Love and scandal are the best sweeteners of tea. —Henry Fielding

16 May 2015

My Lives as a Dog

I have had a ticket to the one-time only screening of Kornél Mundruczó's Fehér Isten (White God) for weeks now, and I was extremely excited to see it yesterday.

I was so excited to see White God that I got ahold of a copy of Samuel Fuller's White Dog a couple of days ago and watched that in anticipation. Some thoughts on Fuller's movie first. White Dog is a movie about a young actress (played by Kristy McNichol) who accidentally hits a beautiful white german shepherd and then cares for it, takes it home, and adopts it. The dog saves her life when a rapist breaks into the house, but the dog also doesn't seem to like her boyfriend very much. Ennio Morricone's eerie score also makes the whole thing seem like we are headed for very bad things.

We are. The white dog starts killing black people. He attacks a garbageman in the middle of the night without getting caught, but then he is on a movie set and attacks Kristy McNichols' friend. Everyone wants her to put this attack dog down. He is a time-bomb waiting to go off, but she wants to have him retrained. This retraining will be attempted by Paul Winfield, who fully commits to the task: It isn't the dog's fault that some racist motherfucker of an owner programmed him to hate dark skin.

White Dog is a parable of USAmerican racism. It is about racial hatred as a disgusting, learned behavior, but it is also about the way that racism is latent: the dog is loving and sweet and not the least but violent when it is around a person he loves, but then when a black person is around he immediately sees red. And the film asks the question, can racism be unlearned, can we learn to retrain our own racist attitudes and begin to see each other with more equality? The end of the film reflects Fuller's own attitudes toward this, certainly, but the film itself is perhaps more interested in the question. As for the dog, White Dog is about animals only sofar as it is about training and teaching. A dog, in this sense, is the same as a child in Fuller's film – and the movie makes this explicit in a third-act scene with two small girls.

Just for the record, this is also a very good film. The image of this white dog's beautiful fur covered in blood resounds poetically several times, and we frequently see his mouth dripping with blood, and there is lots of suspense and a great deal to think about in this movie following an attack dog. I loved it.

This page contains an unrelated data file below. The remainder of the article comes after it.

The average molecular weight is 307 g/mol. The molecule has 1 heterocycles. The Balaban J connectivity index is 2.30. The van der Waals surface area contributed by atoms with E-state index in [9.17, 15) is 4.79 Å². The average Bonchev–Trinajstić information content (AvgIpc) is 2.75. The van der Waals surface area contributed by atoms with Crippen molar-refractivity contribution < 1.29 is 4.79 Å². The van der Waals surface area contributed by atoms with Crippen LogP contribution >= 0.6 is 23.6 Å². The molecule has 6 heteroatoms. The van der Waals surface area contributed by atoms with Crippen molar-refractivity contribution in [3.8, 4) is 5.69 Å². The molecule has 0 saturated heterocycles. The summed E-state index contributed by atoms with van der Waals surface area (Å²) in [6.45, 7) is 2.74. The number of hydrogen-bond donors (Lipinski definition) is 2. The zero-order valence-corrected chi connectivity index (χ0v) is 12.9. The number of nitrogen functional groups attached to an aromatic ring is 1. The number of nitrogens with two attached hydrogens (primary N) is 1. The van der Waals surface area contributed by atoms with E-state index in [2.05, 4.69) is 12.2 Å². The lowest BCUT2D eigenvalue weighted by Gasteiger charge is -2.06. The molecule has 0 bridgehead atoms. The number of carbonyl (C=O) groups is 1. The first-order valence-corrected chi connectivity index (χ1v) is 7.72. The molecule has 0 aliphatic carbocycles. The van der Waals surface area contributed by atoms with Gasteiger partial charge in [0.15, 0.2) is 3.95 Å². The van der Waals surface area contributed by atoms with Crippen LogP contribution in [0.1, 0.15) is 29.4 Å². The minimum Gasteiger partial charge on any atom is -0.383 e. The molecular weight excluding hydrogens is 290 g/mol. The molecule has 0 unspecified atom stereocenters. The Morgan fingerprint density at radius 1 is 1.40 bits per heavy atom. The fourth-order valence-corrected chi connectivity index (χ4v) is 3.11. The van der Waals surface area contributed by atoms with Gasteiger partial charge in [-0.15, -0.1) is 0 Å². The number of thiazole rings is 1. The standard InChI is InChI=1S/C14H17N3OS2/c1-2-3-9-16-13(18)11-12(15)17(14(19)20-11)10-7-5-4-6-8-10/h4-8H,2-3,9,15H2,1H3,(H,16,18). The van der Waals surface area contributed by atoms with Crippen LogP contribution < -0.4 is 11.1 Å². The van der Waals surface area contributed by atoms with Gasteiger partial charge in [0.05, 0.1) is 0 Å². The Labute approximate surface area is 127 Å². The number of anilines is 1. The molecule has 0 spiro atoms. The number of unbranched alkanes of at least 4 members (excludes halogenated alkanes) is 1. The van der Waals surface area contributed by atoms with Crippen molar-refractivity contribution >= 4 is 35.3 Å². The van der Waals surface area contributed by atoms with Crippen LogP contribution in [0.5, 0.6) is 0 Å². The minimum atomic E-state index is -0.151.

White Dog was never released in theatres in the U.S. In the early 1980s films about race became less and less common – there were plenty of great films about race in the 1970s. But in the 1980s we were supposed to be post-race (you know, like right now), so many many people objected to Fuller's film. It got great reviews in Europe, however, and it was released by the Criterion Collection in 2008 (twenty-six years later) where you can find it on DVD.

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I want, also, to add a side note and say that while waiting to see White God last night I was reading a collection of plays by (the amazing) Adrienne Kennedy and I'll be damned if I didn't read a one-act called A Lesson in Dead Language from 1968 that includes a group of small girls at school learning lessons from their female school teacher who is actually a white dog from the waist up. This was a total coincidence, I swear! The play is about girlhood and menstruation and has nothing to do with any of the movies I'm talking about, but the character is called White Dog.

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Kornél Mundruczó's White God begins in an abattoir. We watch a man inspect the carcass of a cow. They cut the cow in half. They cut open its belly and its viscera spill out. The man cuts the brain in half and inspects it. Then he stamps it: cleared for consumption. In other words, it is clear from the very first moments of White Dog that this isn't a movie only about humans' relationship with dogs but about our relationships with all other animals. Watching this cow being butchered is fairly disgusting, and I was surprised some of the more squeamish in the audience didn't get up and leave right then and there.